Criticisms about cultural appropriation turn out to be inconsistent with essential aspects of the greatness of a free society.
In the first installment of this series on pro bono work, I explained why the term “pro bono” is often an egregious misnomer. Large law firms (referred to in the industry as Big Law) routinely engage in progressive activism on a massive scale—often seeking to overturn or frustrate the enforcement of popular laws—while claiming to be serving the public good. In reality, the institutions of representative self-government—frequently the target of “pro bono” litigation—are usually the public’s true champions. The would-be “people’s lawyers” consistently oppose the very polity they purport to represent.
A minority of voters support open borders, amnesty for illegal immigrants, sanctuary cities, abortion-on-demand, abolition of the death penalty, made-up rights for the homeless and welfare recipients, hamstringing law enforcement, releasing captured terrorists from Guantanamo Bay, judicially-mandated tax increases to finance public education “reforms,” and a host of similar progressive causes, yet the “pro bono” docket is zealously committed to advocating this controversial agenda. Nevertheless, words have power—in this case the power to mask the truth. After all, how bad can something be if it is invariably described as “for the public good”? As Walter Olson noted in his insightful 2011 book, Schools for Misrule, among members of the legal culture “the consensus can be all the more tight and hermetic for going unacknowledged.”
The self-serving “pro bono” label thus serves a dual purpose: Within Big Law, it promotes the feel-good virtue-signaling that allows legal elites to reap huge profits while falsely posing as Atticus Finch, and externally it obscures the nature, extent, and consequences of the highly-ideological campaign being waged by the legal establishment. The pro bono banner is calculated to deceive, even as it exemplifies the legal profession’s vanity and arrogance.
Big Law and “Pro Bono”
As a Big Law veteran, I had no illusions about the left-wing goals being advanced in the name of pro bono publico, but in the course of researching “White Shoe Social Justice Warriors: The Pro Bono Racket” for my blog, Misrule of Law, I was dumbstruck to learn the sheer magnitude of the pro bono docket. Due to the explosive growth of Big Law in the past decade, 129 large law firms participating in the Pro Bono Institute’s (PBI) reporting protocols performed nearly five million hours of pro bono work in 2017 alone. Five million pro bono hours is the full-time equivalent (FTE) of a 2,500-lawyer law firm for an entire year. This represents an astounding increase of 311,000 hours from 2016, and a greater-than-three-fold increase since PBI’s inception in 1995. PBI reports that signatory firms have contributed over 73 million pro bono hours since 1995—an astonishing 36,500 lawyer-years in terms of FTE, averaging to the equivalent of almost 1,600 full-time lawyers annually during that period.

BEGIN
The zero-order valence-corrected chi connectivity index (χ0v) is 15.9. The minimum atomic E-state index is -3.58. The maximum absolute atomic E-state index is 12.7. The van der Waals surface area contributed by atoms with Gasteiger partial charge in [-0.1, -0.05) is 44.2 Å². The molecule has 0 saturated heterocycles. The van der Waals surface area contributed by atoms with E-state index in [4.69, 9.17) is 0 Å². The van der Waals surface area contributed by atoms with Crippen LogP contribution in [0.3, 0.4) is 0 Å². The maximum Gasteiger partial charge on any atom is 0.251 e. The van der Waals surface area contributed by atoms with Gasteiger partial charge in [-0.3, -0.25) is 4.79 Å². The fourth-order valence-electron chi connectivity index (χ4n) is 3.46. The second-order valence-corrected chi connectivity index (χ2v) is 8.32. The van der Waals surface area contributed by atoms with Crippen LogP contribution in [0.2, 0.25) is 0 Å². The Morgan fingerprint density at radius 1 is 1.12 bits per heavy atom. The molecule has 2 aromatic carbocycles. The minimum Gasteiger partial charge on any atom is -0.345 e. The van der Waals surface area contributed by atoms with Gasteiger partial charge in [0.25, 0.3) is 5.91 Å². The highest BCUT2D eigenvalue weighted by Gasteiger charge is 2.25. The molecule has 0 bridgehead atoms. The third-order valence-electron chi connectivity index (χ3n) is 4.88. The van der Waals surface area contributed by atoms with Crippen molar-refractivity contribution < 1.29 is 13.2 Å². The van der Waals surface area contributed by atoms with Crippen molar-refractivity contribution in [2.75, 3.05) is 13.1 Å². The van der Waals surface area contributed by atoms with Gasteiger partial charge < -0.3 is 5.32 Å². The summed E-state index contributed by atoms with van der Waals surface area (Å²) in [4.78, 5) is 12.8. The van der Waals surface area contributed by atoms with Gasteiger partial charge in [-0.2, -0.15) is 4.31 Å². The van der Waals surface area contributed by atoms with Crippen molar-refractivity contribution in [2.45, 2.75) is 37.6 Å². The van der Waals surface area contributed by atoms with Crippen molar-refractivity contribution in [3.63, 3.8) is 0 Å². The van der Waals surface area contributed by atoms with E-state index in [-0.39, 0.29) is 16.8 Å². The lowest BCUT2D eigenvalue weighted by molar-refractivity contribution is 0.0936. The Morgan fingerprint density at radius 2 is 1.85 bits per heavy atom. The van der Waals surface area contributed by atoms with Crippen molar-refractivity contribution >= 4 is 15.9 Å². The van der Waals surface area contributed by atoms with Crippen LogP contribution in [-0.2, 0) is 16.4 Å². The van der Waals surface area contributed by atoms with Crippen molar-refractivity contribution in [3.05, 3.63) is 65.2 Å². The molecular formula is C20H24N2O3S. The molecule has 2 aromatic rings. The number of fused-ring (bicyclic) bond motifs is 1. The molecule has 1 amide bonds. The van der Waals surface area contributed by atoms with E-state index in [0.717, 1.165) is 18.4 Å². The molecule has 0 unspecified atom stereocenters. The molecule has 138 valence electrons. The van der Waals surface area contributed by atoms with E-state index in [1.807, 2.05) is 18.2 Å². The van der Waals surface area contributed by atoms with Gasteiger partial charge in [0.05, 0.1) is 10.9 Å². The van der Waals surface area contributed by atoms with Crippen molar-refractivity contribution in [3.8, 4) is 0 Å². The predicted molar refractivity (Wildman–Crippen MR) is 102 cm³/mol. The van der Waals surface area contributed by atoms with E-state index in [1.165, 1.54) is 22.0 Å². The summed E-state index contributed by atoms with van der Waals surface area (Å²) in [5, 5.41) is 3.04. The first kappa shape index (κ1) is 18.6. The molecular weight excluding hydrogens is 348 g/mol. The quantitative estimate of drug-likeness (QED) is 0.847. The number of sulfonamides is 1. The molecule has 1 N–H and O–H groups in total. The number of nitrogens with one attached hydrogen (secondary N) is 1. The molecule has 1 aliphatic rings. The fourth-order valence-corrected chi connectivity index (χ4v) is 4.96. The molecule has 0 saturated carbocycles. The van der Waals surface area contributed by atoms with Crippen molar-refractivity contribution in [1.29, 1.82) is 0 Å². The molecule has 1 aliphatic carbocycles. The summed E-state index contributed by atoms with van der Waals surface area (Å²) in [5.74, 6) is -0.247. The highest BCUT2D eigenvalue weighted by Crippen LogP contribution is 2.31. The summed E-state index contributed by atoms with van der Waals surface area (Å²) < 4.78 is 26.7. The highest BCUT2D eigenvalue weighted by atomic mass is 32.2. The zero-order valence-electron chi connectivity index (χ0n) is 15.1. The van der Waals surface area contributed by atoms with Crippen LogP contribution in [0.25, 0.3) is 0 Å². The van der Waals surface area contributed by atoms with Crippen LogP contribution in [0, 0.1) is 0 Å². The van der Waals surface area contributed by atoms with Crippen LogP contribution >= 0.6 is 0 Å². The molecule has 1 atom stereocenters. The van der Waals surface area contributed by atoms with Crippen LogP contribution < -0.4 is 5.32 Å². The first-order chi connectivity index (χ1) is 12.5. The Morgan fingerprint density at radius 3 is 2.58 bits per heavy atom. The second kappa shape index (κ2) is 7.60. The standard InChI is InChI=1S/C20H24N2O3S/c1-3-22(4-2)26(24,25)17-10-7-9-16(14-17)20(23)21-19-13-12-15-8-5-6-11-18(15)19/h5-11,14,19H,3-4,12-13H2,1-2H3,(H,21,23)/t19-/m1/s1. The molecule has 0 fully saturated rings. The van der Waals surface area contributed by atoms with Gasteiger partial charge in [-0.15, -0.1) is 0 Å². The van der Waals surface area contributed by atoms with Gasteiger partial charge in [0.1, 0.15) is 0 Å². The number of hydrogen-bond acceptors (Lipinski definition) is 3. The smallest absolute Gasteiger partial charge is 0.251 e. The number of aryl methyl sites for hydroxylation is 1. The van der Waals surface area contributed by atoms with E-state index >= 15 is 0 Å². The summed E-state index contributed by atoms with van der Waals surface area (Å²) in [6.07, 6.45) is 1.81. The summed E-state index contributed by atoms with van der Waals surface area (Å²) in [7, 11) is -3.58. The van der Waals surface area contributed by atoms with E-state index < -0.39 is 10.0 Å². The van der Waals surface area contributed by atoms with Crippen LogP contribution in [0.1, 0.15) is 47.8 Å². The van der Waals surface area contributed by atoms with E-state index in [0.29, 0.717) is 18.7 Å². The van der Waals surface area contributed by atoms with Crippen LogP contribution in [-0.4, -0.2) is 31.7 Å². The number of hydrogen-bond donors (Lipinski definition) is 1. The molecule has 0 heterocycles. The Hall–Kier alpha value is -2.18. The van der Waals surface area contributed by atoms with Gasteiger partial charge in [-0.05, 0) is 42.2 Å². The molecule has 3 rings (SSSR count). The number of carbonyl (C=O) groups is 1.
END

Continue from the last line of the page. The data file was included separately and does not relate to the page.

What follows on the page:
The nation’s largest firms—many of which have more than 1,000 lawyers apiece—are now contributing, on average, in excess of 100 pro bono hours per attorney each year. This is a veritable army of social justice warriors—supplementing the half billion dollars spent by the federally-funded Legal Services Corporation on legal aid each year. Not all of these donated hours were devoted to activist causes, of course, but as I reported in Misrule of Law, many of them were. Belying the purported ideal of legal aid for the poor, PBI’s expansive definition of “pro bono” includes activities such as “legislative or administrative policy advocacy on behalf of a qualifying client or client group, [and] working with a community organization on an affordable housing project.” In other words, lobbying, rulemaking, and Alinsky-style community organizing are treated interchangeably with providing direct legal assistance to indigents—a farce.
As I describe in “White Shoe Social Justice Warriors,” much of Big Law’s “pro bono” docket consists of impact litigation in partnership with openly-ideological organizations such as the discredited Southern Poverty Law Center, the far-left Center for Constitutional Rights (co-founded by activist William Kunstler), the ultra-liberal Lawyers’ Committee for Civil Rights Under Law (which recently co-sponsored an initiative, called Change the Terms, to censor so-called “hate speech” on the Internet), and other activist groups. These groups do not represent the mainstream of public opinion, but a hyper-partisan fringe. CCR has honored notorious Palestinian advocate Linda Sarsour with its Radical Leadership Award, and has described the 2016 election of President Trump as “horrendous,” “illegitimate,” and “a dangerous slide into American fascism.” CCR touts its commitment to the Resistance, in 2017 re-naming its annual President’s Reception the #NotMyPresident Reception.
Our Rulers, the Lawyers
What is the motivation for Big Law’s embrace of this radical agenda—volunteering to serve as a de facto adjunct to the ACLU, or, even worse, the National Lawyers Guild? As Judge Dennis Jacobs has pointed out, lawyers and judges both benefit when the legal system gains power. By weaponizing phony altruism in order to engorge its own influence, most “pro bono” litigation is calculated to undermine democratic rule—disempowering ordinary citizens. A clique of elite lawyers striving to function as America’s ruling class override decisions of elected officials through lawfare. Walter Olson succinctly describes the pernicious effects of activist “public interest” litigation: “conventional politics itself begins to atrophy, and a new road to power in society opens up.”